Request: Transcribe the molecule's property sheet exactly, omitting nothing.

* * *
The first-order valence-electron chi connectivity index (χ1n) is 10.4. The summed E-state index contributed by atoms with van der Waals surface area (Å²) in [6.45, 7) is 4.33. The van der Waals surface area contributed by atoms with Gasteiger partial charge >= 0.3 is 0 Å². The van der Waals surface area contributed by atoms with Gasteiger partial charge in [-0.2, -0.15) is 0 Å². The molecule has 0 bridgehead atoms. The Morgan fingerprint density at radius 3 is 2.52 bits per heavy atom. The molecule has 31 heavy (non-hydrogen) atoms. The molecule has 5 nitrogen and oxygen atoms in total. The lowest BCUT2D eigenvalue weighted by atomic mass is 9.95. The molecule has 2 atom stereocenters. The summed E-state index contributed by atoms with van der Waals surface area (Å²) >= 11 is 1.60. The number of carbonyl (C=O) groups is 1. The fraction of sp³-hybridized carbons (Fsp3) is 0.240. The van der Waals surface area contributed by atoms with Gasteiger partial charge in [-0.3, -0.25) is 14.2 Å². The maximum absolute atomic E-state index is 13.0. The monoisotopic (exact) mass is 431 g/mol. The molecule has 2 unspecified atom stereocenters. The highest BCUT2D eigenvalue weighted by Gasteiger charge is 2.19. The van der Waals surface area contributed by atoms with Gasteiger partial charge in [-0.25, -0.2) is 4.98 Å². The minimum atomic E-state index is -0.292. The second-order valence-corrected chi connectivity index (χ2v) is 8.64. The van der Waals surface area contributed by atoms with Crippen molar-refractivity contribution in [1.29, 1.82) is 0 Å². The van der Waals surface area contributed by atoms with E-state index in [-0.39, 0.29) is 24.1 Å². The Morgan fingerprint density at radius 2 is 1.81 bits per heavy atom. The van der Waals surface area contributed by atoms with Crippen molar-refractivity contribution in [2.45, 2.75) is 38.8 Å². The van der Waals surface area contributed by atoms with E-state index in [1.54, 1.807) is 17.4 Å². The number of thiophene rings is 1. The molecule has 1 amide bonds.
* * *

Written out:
The first-order valence-electron chi connectivity index (χ1n) is 10.4. The summed E-state index contributed by atoms with van der Waals surface area (Å²) in [6.45, 7) is 4.33. The van der Waals surface area contributed by atoms with Gasteiger partial charge >= 0.3 is 0 Å². The van der Waals surface area contributed by atoms with Gasteiger partial charge in [-0.2, -0.15) is 0 Å². The molecule has 0 bridgehead atoms. The Morgan fingerprint density at radius 3 is 2.52 bits per heavy atom. The molecule has 31 heavy (non-hydrogen) atoms. The molecule has 5 nitrogen and oxygen atoms in total. The lowest BCUT2D eigenvalue weighted by atomic mass is 9.95. The molecule has 2 atom stereocenters. The summed E-state index contributed by atoms with van der Waals surface area (Å²) >= 11 is 1.60. The number of carbonyl (C=O) groups is 1. The fraction of sp³-hybridized carbons (Fsp3) is 0.240. The van der Waals surface area contributed by atoms with Gasteiger partial charge in [-0.3, -0.25) is 14.2 Å². The maximum absolute atomic E-state index is 13.0. The monoisotopic (exact) mass is 431 g/mol. The molecule has 2 unspecified atom stereocenters. The highest BCUT2D eigenvalue weighted by Gasteiger charge is 2.19. The van der Waals surface area contributed by atoms with Gasteiger partial charge in [-0.25, -0.2) is 4.98 Å². The minimum atomic E-state index is -0.292. The second-order valence-corrected chi connectivity index (χ2v) is 8.64. The van der Waals surface area contributed by atoms with Crippen molar-refractivity contribution in [1.29, 1.82) is 0 Å². The van der Waals surface area contributed by atoms with E-state index in [-0.39, 0.29) is 24.1 Å². The Morgan fingerprint density at radius 2 is 1.81 bits per heavy atom. The van der Waals surface area contributed by atoms with Crippen molar-refractivity contribution in [2.45, 2.75) is 38.8 Å². The van der Waals surface area contributed by atoms with E-state index in [1.54, 1.807) is 17.4 Å². The number of thiophene rings is 1. The molecule has 1 amide bonds.